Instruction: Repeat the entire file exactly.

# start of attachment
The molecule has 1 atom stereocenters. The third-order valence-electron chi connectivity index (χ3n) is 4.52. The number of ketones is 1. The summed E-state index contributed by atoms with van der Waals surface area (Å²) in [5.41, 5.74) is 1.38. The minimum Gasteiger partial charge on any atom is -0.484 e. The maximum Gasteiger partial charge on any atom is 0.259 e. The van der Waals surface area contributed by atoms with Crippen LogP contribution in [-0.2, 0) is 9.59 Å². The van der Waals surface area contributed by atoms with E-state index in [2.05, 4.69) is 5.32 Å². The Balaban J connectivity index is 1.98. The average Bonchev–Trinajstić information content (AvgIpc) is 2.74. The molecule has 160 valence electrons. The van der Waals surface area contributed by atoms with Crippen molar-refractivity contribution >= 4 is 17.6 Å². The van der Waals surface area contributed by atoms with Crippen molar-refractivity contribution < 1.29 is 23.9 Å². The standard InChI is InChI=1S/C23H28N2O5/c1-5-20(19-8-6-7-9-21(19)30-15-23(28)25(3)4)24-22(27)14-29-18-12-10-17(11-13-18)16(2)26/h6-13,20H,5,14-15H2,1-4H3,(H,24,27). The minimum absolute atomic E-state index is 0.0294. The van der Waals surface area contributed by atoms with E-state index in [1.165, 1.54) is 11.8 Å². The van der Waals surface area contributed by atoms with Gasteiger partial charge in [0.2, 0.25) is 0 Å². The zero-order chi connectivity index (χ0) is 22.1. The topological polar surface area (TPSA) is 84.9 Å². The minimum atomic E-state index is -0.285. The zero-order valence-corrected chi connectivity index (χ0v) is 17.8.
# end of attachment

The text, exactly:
The molecule has 1 atom stereocenters. The third-order valence-electron chi connectivity index (χ3n) is 4.52. The number of ketones is 1. The summed E-state index contributed by atoms with van der Waals surface area (Å²) in [5.41, 5.74) is 1.38. The minimum Gasteiger partial charge on any atom is -0.484 e. The maximum Gasteiger partial charge on any atom is 0.259 e. The van der Waals surface area contributed by atoms with Crippen LogP contribution in [-0.2, 0) is 9.59 Å². The van der Waals surface area contributed by atoms with E-state index in [2.05, 4.69) is 5.32 Å². The Balaban J connectivity index is 1.98. The average Bonchev–Trinajstić information content (AvgIpc) is 2.74. The molecule has 160 valence electrons. The van der Waals surface area contributed by atoms with Crippen molar-refractivity contribution >= 4 is 17.6 Å². The van der Waals surface area contributed by atoms with Crippen molar-refractivity contribution < 1.29 is 23.9 Å². The standard InChI is InChI=1S/C23H28N2O5/c1-5-20(19-8-6-7-9-21(19)30-15-23(28)25(3)4)24-22(27)14-29-18-12-10-17(11-13-18)16(2)26/h6-13,20H,5,14-15H2,1-4H3,(H,24,27). The minimum absolute atomic E-state index is 0.0294. The van der Waals surface area contributed by atoms with E-state index in [1.165, 1.54) is 11.8 Å². The van der Waals surface area contributed by atoms with Gasteiger partial charge in [0.2, 0.25) is 0 Å². The zero-order chi connectivity index (χ0) is 22.1. The topological polar surface area (TPSA) is 84.9 Å². The minimum atomic E-state index is -0.285. The zero-order valence-corrected chi connectivity index (χ0v) is 17.8.